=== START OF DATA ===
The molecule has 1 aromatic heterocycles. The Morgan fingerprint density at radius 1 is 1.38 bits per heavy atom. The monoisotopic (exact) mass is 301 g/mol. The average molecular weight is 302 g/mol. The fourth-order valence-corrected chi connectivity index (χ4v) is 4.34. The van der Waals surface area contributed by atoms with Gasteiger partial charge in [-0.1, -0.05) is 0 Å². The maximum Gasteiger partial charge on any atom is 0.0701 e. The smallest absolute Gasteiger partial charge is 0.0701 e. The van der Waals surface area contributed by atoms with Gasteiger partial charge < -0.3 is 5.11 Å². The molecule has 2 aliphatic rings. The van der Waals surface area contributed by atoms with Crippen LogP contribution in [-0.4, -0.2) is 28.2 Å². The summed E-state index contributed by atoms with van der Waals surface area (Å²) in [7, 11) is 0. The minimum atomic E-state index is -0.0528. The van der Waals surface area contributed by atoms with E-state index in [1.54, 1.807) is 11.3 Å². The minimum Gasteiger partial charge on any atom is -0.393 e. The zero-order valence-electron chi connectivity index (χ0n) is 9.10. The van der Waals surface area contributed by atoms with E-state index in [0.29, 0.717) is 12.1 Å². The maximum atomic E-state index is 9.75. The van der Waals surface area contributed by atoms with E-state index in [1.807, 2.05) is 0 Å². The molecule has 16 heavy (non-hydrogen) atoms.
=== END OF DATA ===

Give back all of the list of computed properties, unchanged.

The molecule has 1 aromatic heterocycles. The Morgan fingerprint density at radius 1 is 1.38 bits per heavy atom. The monoisotopic (exact) mass is 301 g/mol. The average molecular weight is 302 g/mol. The fourth-order valence-corrected chi connectivity index (χ4v) is 4.34. The van der Waals surface area contributed by atoms with Gasteiger partial charge in [-0.1, -0.05) is 0 Å². The maximum Gasteiger partial charge on any atom is 0.0701 e. The smallest absolute Gasteiger partial charge is 0.0701 e. The van der Waals surface area contributed by atoms with Gasteiger partial charge < -0.3 is 5.11 Å². The molecule has 2 aliphatic rings. The van der Waals surface area contributed by atoms with Crippen LogP contribution in [-0.4, -0.2) is 28.2 Å². The summed E-state index contributed by atoms with van der Waals surface area (Å²) in [7, 11) is 0. The minimum atomic E-state index is -0.0528. The van der Waals surface area contributed by atoms with E-state index in [1.54, 1.807) is 11.3 Å². The minimum Gasteiger partial charge on any atom is -0.393 e. The zero-order valence-electron chi connectivity index (χ0n) is 9.10. The van der Waals surface area contributed by atoms with E-state index in [0.29, 0.717) is 12.1 Å². The maximum atomic E-state index is 9.75. The van der Waals surface area contributed by atoms with E-state index in [1.807, 2.05) is 0 Å². The molecule has 16 heavy (non-hydrogen) atoms.